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“Aurora Community Rocked by Explosion” by Burg Simpson

By Anne-Marie Kopek
September 13, 2022
5 min read




Three people were injured in an explosion at the Parkside Collective apartment complex in Aurora, Colorado over the weekend.

Aurora Fire Rescue arrived at the 14565 East Alameda Avenue building on the morning of September 10, 2022, after receiving reports of smoke coming out of the building. Residents say the fire alarm had activated around 9:30 a.m. As firefighters searched for potential hazards, the explosion blew out a large section of wall on the western side of the building and sent debris crashing down on the sidewalk below.

Residents describe hearing odd noises before the explosion and feeling the ground shake underneath them as they stood outside, waiting helplessly. Although officials have not announced the cause of explosion, reports indicate that it happened in the vicinity of utility meters. Xcel Energy has been observed investigating the scene.

300 to 400 residents continue to be displaced and several nearby businesses have been shuttered. The structural integrity of the complex is unknown. Unfortunately, this is only the latest in a long string of explosions wreaking havoc and taking lives in our communities.

The lawyers at Burg Simpson possess formidable experience in successfully investigating and litigating fire and explosion cases all over the country, including states such as Colorado, Wyoming, Nebraska, Pennsylvania, New Jersey, and New York. They routinely combine their exhaustive knowledge of federal, state, and local regulations with an extensive network of engineers, fire scientists, and utility-industry experts. This approach has enabled Burg Simpson to take on some of the largest corporate entities in the world and hold them to account for their roles in bringing about preventable injuries, death, and property damage.

The firm was instrumental in bringing legal action and obtaining a favorable settlement on behalf of the tens of thousands of residents impacted by 2018 gas explosions in Merrimack Valley, Massachusetts. There, a series of fires and explosions occurred after high-pressure natural gas was released into a low-pressure cast-iron pipeline system. 131 structures were damaged, including at least five homes. The National Transportation Safety Board determined that the cause of the incident “was Columbia Gas of Massachusetts’ weak engineering management that did not adequately plan, review, sequence, and oversee the construction project that led to the abandonment of a cast iron main without first relocating regulator sensing lines to the new polyethylene main.”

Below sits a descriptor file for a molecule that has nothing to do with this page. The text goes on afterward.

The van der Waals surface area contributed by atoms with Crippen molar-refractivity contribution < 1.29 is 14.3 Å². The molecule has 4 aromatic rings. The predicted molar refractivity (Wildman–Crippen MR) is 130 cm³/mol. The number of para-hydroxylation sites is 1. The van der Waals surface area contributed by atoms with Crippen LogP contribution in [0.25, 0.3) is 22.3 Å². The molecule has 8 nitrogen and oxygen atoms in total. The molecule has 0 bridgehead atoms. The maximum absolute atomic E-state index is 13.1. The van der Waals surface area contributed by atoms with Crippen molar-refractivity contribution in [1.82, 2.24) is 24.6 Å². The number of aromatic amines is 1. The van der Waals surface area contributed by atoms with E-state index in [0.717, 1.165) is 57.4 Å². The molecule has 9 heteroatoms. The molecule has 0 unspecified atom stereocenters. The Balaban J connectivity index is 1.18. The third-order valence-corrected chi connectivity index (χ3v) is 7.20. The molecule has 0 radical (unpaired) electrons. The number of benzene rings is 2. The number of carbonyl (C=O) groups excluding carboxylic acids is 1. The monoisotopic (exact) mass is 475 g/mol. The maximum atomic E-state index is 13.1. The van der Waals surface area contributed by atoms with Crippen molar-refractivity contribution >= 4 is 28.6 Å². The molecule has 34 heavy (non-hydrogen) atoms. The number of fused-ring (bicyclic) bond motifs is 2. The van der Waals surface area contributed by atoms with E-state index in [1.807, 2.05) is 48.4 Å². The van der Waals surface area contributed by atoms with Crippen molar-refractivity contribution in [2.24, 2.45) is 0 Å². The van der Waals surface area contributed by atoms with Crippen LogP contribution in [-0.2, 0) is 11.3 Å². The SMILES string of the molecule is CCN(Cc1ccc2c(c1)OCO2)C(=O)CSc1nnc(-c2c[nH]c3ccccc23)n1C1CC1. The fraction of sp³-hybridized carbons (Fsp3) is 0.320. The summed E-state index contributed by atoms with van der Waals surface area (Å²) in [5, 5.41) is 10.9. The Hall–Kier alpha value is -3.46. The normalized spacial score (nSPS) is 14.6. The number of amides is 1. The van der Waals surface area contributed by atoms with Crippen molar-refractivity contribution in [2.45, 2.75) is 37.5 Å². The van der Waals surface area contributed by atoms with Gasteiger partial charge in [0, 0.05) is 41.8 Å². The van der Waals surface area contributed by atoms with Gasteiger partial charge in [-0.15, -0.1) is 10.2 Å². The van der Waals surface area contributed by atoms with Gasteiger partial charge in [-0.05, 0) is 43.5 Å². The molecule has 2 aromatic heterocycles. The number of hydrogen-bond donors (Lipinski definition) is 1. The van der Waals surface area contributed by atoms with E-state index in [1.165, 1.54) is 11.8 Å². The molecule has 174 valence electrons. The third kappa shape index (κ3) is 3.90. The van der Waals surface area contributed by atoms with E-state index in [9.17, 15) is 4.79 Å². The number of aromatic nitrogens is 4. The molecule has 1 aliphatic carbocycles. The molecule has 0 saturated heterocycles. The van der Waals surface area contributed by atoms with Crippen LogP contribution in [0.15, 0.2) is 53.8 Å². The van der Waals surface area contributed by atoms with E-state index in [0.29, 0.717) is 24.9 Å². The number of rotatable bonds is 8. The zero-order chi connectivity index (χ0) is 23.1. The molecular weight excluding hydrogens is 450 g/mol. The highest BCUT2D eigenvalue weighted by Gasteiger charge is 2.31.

Given its status as the preeminent firm in the field of explosion and fire litigation, Burg Simpson is uniquely positioned to identify broad-scale patterns of unsafe practices and conditions. Aging infrastructure, like that in Merrimack Valley, is only one of factors contributing to the high number of deadly explosions that persist despite known and available solutions. The legal team at Burg Simpson has also prevailed on cases involving improper system design, noncompliance with federal damage prevention regulations, and underground excavation damage.

Burg Simpson has zealously worked on behalf of numerous residents and former residents of Heather Gardens, a 55+ community located in Aurora, Colorado. In 2018, a gas explosion killed Carol Ross and injured many of her neighbors. Prior to that explosion, excavation contractors installing fiber optic wire violated state and federal law and struck dozens of gas and electric lines within the neighborhood. Burg Simpson and its clients contend that the failure to stop the excavation project and the failure to provide a timely and effective emergency response to the reported gas leak caused the foreseeable, preventable explosion.

As indicated by the Heather Gardens explosion, the nation-wide effects of excavation damage to utility facilities are significant. The Common Ground Alliance (CGA) is an association of nearly 1,800 individuals and 250 companies in the underground utility industry. In its 2020 annual Report, the CGA states, “Excavation damages have a significant economic impact on the U.S., with an estimated $30 billion in annual societal costs, which includes direct (facility repair) and indirect (property damage, medical expenses, business closures, etc.) costs.” In 2020, there were 82,458 unique damages to natural gas facilities within the United States, each with the potential to result in a fire or explosion.

Due to the threat of excavation damages, pipeline operators are required by federal regulations to develop and carry out a written program to prevent damage from excavation activities. A damage prevention program must provide for the inspection of pipelines that operators have reason to believe could be damaged by excavation activities. Such inspections must be done as frequently as necessary during and after the activities to verify the integrity of the pipeline.

If a gas leak has already occurred, a gas operator must eliminate the dangerous situation by providing a timely and substantive emergency response. However, this is often the exception rather than the rule. Operators often lack the training, resources, and management required for an effective emergency response. In such cases, the lawyers as Burg Simpson utilize careful discovery and trial strategies to combat the operator’s attempts to avoid scrutiny.

No matter the cause, an explosion is a significant event that warrants a full and comprehensive evaluation. If you or someone you know has been impacted by an explosion or fire, contact our attorneys at (888) 895-2080 to see how we can help you.

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